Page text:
Madison Keys won the All-American final against Alison Riske in the Adelaide International 2 warm-up tournament on Saturday, finding strong form ahead of the Australian Open, which starts of Monday.
I think the biggest takeaway is that things can switch at any moment. As long as you can continue to have the right mindset and keep going for things, and keep working hard, things will get better if they're not going well... I'm just really happy that I've been able to put a lot of good matches together. Madison Keys
The 26-year old former US Open finalist lost just 3 games, getting herself back into the winners circle after an absence of 2 years, with a dominant 6-1 6-2 victory.
“I’m really happy with how today went,” Keys said after her win. “I think I started really well and just had the momentum.
“There were a couple of opportunities where momentum could have switched, and I think I did a really good job of just regrouping and continuing to focus on my side of the court.
“Really happy to get a win.”
In fact, Keys never allowed Riske a look into the WTA 250 final, and took just over an hour to claim her 6th WTA title.
She came into Adelaide as the World No 87, her lowest ranking in 9 years, but now will return to the Top 60 by winning the title this week, having defeated 5 players ranked ahead of her, including 3 seeds in No 2 Elina Svitolina, No 8 Liudmilla Samsonova and No 3 Coco Gauff.
The former World No 7 also extended her dominance against Riske to 6 wins in 7 career meetings, a streak that dates back 8 years, while Saturday’s victory was the most one-sided win in the pair’s head-to-head history.
Using her powerful serve and attacking ground strokes to great effect, Keys was simply too hot to handle for Riske, who dropped the first set in just 29 minutes.
Ranked 57, Riske then lost her opening service game of the second, and then Keys broke her again later in the set before serving it out for her first title since winning Cincinnati in 2019.
Keys was never under any real threat, primarily due a sparkling performance on her serve, and she never faced a break point in the match, losing just 14 points in her 8 service games.
Riske mustered only one groundstroke winner in the match, while 15 of Keys’ 24 came from her forehand.
“I think the biggest takeaway is that things can switch at any moment,” said Keys. “As long as you can continue to have the right mindset and keep going for things, and keep working hard, things will get better if they’re not going well, as long as you just have the right mindset, and continue to have a good attitude about it.
“I’m just really happy that I’ve been able to put a lot of good matches together.
“But the biggest thing that I’m taking away from this week is, even after being in positions where I lost the first set, or things might not be going my way, just having a really collected mindset of ‘I can figure this out’, and if I don’t, I go back onto the practice court, and I figure it out tomorrow.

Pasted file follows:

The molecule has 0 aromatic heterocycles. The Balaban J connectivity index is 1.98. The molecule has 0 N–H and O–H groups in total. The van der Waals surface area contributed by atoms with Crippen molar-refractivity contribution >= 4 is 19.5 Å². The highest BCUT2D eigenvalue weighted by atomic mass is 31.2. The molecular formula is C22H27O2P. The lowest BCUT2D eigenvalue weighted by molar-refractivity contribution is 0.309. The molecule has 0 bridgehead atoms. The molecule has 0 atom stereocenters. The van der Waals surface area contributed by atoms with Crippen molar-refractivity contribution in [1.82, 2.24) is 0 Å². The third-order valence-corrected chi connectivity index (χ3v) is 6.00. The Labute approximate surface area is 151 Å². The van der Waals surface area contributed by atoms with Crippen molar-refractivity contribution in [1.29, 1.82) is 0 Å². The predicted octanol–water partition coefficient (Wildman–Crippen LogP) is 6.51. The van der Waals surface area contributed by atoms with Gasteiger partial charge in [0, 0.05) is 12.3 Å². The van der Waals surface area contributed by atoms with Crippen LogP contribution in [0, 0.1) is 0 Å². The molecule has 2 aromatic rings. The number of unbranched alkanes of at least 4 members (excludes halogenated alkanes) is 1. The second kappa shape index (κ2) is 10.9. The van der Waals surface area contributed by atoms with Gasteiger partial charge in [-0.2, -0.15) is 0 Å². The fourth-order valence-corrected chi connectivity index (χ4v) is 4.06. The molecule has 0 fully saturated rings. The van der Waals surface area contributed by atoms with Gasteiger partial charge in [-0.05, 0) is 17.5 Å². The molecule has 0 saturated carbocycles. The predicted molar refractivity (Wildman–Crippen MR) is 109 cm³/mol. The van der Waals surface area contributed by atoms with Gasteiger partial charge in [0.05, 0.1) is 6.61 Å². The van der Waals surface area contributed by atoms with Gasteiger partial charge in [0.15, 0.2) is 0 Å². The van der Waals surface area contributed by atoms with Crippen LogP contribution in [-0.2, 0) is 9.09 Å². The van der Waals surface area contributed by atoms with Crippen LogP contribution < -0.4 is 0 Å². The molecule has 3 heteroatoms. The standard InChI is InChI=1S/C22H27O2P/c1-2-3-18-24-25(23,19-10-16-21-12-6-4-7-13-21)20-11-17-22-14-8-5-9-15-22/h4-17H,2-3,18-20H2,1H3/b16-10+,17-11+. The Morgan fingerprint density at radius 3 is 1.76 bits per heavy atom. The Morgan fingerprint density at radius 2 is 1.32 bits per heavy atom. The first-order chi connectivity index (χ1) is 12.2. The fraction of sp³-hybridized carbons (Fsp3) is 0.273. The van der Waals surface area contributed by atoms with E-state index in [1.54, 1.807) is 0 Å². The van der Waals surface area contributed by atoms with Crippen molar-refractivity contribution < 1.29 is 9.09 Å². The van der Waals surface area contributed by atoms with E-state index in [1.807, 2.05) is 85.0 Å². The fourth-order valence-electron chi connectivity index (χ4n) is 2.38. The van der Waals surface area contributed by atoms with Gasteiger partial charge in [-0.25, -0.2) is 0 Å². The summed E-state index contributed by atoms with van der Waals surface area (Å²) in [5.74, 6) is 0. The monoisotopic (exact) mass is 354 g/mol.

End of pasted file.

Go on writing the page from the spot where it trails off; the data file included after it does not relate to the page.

“Being really conscious of that on the court.”
Keys now faces a tricky AO first-round opponent in another American, Sofia Kenin, the World No 12 and 2020 Australian Open champion, while Riske plays Donna Vekic in her opener at Melbourne Park.
“I think the biggest thing that I’m going to do is just remind myself what I was thinking, and what I was focusing on this week, continuing to do that,” Keys said. “Obviously that’s easier said than done.
“Just knowing from what I was thinking about last year, and the deep, dark pit of despair that I put myself into because of that, I don’t want to go back to that.
“I don’t want to let myself borderline hate being on the tennis court, and hate competing. If I let myself think that way, that’s where it goes.
“Just being really conscious of I went out and I just competed.
“My coach has said before every single match – There is no need to, and there is no have to, we’re going out because we want to, and we’re going to go out and compete, and you’re going to do your best – and that’s it.
“Going to try to keep that going.”
A thrilling doubles final was played on Friday, in which Eri Hozumi & Makoto Ninomiya captured their first title as a team.
The Japanese pair saved a match point in the second set and went on to defeat the all-Czech team of Tereza Martincova & Marketa Vondrousova in a match tiebreak, 1-6 7-6(4) [10-7].
After losing a one-sided opening set, the Japanese pair led by a break twice early in the second, but they were one point from defeat serving at deuce with the Czechs ahead, 6-1, 6-5.
From 2-0 down in the match tiebreak, Hozumi & Ninomiya never again trailed, and pulled ahead for good from 5-5.
Hozumi & Ninomiya were playing their first final as a pair since finishing as runners-up at the 2018 French Open.
Since then, they reached a combined 9 other WTA doubles finals with 7 different partners.
Hozumi captured her 3rd WTA doubles title in victory, while Ninomiya won her 4th.